As per ESPN executive vice president, Sports Fan desire to be linked to sports teams and related content anytime, anywhere in a nonstop migration to mobile, noting that 43% of ESPN viewers came to them absolutely through mobile devices the previous month.
One serious point of access is a video, noting that savvy leagues like MLB and the NBA produced early partnerships with YouTube to host emphasize compilations and recaps of the latest games to let fans watch on demand.
Win a T-shirt via team’s app
Kings defined the association as, “social network is notably bigger than a sports team; it’s a social network.” This includes the team’s improvement of ways to connect with fans watching at house and engaging in their second displays, like Google+ Hangouts during games, and a “virtual T-shirt flip,” in which fans are selected randomly to win a T-shirt via team’s app.
Evidently the social media link is vital across all leagues: New rising idea is a “digital cockpit” which includes on board telemetry and in-race social media communication between fans and drivers.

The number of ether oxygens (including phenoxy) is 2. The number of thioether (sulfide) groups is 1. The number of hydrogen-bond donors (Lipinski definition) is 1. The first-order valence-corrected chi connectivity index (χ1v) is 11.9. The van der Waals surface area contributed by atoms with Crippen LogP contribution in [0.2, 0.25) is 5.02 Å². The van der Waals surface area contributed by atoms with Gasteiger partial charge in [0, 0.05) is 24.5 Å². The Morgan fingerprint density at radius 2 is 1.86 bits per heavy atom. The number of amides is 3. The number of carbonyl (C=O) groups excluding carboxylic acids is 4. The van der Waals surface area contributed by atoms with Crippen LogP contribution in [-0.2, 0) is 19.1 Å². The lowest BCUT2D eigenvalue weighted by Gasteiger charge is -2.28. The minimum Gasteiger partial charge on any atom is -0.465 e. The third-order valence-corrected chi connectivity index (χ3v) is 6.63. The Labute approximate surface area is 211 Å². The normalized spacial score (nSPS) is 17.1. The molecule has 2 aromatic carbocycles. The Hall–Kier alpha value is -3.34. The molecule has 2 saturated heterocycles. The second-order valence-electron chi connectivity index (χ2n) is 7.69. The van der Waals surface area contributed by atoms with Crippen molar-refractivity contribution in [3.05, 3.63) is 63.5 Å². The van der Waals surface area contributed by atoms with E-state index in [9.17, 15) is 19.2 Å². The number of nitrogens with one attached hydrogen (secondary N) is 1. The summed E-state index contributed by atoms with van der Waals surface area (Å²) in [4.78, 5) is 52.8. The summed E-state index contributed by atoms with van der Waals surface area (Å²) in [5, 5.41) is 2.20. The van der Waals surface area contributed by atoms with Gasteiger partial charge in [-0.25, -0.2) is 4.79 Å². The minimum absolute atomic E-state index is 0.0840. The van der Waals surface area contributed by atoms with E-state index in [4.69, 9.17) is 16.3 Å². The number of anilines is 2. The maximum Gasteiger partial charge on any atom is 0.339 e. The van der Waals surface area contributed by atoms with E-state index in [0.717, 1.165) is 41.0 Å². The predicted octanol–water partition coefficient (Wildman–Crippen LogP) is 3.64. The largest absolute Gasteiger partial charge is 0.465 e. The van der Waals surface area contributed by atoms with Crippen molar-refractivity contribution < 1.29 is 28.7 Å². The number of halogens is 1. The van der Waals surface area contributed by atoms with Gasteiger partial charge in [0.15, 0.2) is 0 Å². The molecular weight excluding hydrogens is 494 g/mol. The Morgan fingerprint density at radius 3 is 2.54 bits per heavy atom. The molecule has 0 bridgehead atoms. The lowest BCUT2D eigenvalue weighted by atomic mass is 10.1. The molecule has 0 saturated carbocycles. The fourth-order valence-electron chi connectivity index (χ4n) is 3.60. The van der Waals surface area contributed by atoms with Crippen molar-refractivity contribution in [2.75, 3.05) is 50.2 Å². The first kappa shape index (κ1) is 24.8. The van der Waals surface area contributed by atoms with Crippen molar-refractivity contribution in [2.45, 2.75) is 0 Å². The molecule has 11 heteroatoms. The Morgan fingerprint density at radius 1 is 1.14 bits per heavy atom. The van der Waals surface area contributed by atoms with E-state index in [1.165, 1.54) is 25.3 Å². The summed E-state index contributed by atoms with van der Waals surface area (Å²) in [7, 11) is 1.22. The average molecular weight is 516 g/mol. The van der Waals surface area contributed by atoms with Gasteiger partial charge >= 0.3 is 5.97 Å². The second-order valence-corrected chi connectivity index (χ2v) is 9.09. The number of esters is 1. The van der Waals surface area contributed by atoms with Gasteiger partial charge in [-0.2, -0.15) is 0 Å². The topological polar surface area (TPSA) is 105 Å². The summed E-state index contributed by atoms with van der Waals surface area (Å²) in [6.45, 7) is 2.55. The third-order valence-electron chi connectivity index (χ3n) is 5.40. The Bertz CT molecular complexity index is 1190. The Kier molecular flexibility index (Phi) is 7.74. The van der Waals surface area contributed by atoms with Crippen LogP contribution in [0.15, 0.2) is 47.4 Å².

Fans and the athletes
Social media has enabled straight connections between fans and the athletes. Several players do weekly Google+ Hangouts, giving their own first person viewpoint, while others use video and social media to manuscript their experience from the pre-draft scouting tryout from beginning to end the draft, for example. On the lighter side, players have done music lampoon videos that are a hit with younger fans on YouTube.
It’s early to tell, though, whether so much appointment will distract athletes, and harm their performance or enhance their value. “If you have many athletes really close in talent, would you pick the one who has a better social following?” Suggesting that several in management are starting to point to the answer will be “yes.”